>> functional property ns:dateEdited
>>
>>
>>
>>
>> Note that this is not a owl:sameAs issue. I think it is very important to
>> distinguish between co-reference resolutions (using owl:SameAs,
>> skos:closeMatch,...) and data conflation (data fusion). owl:SameAs handles
>> co-reference resolution. Data fusion is still an open research issue
>> (despite tons of work in the DB community). The fact that ns:dateEdited may
>> be defined as a functional property in some ontology will also have no
>> effect on the RDF triples as such.
>>
>> Best,
>> Krzysztof
>>
>>
>>
>>
>> On 09/04/2016 05:04 PM, Simon.Cox@csiro.au wrote:
>>
>> *Rob* wrote:
>>
>>
>>
>> Ø  consider two resources with URIs R1 and R2
>>
>> Ø
>>
>> Ø  R1 ns:dateEdited 12/1/2001
>>
>> Ø
>>
>> Ø  R2 ns:dateEdited 6/6/2006
>>
>> Ø
>>
>> Ø  R1 owl:sameAs R2  then leads to ambiguity regarding the value of the
>> functional property ns:dateEdited
>>
>>
>>
>> Where R1 and R2 are representations or descriptions of a (real-world)
>> thing, possibly a graph of RDF triples.
>>
>>
>>
>> However, in a separate part of the thread, *Jeremy* wrote:
>>
>>
>>
>> Ø  few people will care to name the representation / graph at all.
>>
>>
>>
>> In other words, the URIs R1 and R2 are usually not treated with much
>> respect. So it is unlikely that we would be in the business of making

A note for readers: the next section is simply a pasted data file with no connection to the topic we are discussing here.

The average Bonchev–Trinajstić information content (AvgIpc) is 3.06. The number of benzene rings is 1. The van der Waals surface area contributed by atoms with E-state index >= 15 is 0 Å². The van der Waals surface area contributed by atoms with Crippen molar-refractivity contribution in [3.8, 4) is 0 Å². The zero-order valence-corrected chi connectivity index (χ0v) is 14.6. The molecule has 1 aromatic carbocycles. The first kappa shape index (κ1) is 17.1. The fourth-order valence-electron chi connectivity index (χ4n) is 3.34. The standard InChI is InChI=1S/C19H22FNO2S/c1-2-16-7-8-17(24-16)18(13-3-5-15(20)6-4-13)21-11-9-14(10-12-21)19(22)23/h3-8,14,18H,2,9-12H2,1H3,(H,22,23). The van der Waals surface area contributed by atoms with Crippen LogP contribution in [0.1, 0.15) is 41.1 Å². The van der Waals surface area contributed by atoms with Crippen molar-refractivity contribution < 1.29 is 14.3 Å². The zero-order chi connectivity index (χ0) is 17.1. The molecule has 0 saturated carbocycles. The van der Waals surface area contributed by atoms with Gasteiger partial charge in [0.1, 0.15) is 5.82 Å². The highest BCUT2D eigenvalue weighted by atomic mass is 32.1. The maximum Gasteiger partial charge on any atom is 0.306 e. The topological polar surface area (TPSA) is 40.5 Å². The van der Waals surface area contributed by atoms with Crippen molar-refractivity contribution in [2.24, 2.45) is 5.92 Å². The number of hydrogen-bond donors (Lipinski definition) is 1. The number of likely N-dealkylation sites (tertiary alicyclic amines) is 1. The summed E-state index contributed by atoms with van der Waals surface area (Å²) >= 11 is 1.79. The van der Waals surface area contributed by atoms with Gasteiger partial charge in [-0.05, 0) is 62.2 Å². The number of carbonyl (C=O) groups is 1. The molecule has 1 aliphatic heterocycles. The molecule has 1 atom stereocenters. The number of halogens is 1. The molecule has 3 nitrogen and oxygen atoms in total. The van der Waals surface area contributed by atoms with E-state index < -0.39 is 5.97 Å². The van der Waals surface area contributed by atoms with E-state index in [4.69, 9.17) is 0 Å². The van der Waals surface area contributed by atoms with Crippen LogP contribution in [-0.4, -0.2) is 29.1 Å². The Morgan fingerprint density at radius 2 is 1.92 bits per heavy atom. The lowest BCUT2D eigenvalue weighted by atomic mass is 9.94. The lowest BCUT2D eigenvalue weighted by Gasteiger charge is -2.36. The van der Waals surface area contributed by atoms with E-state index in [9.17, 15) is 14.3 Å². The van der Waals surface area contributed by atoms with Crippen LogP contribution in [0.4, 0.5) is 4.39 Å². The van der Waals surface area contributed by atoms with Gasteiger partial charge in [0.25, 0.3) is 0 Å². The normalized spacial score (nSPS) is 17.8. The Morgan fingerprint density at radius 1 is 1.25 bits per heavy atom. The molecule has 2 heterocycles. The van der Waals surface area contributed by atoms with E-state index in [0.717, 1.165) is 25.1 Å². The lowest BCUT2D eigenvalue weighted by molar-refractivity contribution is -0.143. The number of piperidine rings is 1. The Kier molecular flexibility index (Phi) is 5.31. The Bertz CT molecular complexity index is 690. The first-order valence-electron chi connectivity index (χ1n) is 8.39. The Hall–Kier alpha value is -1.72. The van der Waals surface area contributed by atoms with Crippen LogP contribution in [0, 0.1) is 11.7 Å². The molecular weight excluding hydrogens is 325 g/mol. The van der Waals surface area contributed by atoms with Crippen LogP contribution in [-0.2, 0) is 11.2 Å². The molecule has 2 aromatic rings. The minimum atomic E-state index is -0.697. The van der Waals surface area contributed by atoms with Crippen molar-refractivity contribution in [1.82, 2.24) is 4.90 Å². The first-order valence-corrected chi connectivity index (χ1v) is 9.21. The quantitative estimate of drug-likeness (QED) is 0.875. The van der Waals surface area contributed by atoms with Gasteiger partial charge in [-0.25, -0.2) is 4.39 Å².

>> sameAs statements about these.
>>
>>
>>
>> Simon
>>
>>
>>
>>
>>
>> *From:* Rob Atkinson [mailto:rob@metalinkage.com.au
>> <rob@metalinkage.com.au>]
>> *Sent:* Saturday, 3 September 2016 8:05 AM
>> *To:* janowicz@ucsb.edu; Frans Knibbe <frans.knibbe@geodan.nl>
>> <frans.knibbe@geodan.nl>
>> *Cc:* Joshua Lieberman <jlieberman@tumblingwalls.com>
>> <jlieberman@tumblingwalls.com>; Jeremy Tandy <jeremy.tandy@gmail.com>
>> <jeremy.tandy@gmail.com>; SDW WG Public List <public-sdw-wg@w3.org>
>> <public-sdw-wg@w3.org>
>> *Subject:* Re: Clarification required: BP6 "use HTTP URIs for spatial
>> things"
>>
>>
>>
>>
>>
>> A few things - this is a rich discussion and we have identified several
>> parts (which is probably why the original issue was hard to pin down)
>>
>>
>>
>> I'm glad we have coaxed one elephant out - the sameAs semantics issue.
>> For me this is the litmus test whether a URL can be used as a URI for a
>> thing or not.
>>
>>
>>
>> (and this is where one of the issues about SIRF Jeremy raised comes in -
>> but I dont think we need to worry about specific approach, rather the
>> criteria for whether a URI is a good one for identification purposes.  I
>> think we simply make a strong statement that you dont use a URL as a URI if
>> it is not stable and it does not make sense to use owl:sameAs.
>>
>> This pretty much rules out any direct URL to a single representation:
>>
>>
>>
>> consider two resources with URIs R1 and R2
>>
>>
>>
>> R1 ns:dateEdited 12/1/2001
>>
>>
>>
>> R2 ns:dateEdited 6/6/2006
>>
>>
>>
>> R1 owl:sameAs R2  then leads to ambiguity regarding the value of the
>> functional property ns:dateEdited
>>
>>
>>
>> however
>>
>>
>>
>> U1 --303--> R1
>>
>> U2 --303--> R2
>>
>>
>>
>> can (and should be) represented as
>>
>> U1 ns:hasRepresentation R1
>>
>> U2 ns:hasRepresentation R2
>>
>>
>>
>> U1 owl:sameAS U2
>>
>> entails
>>
>> U1 ns:hasRepresentation R1, R2
>>
>>
>>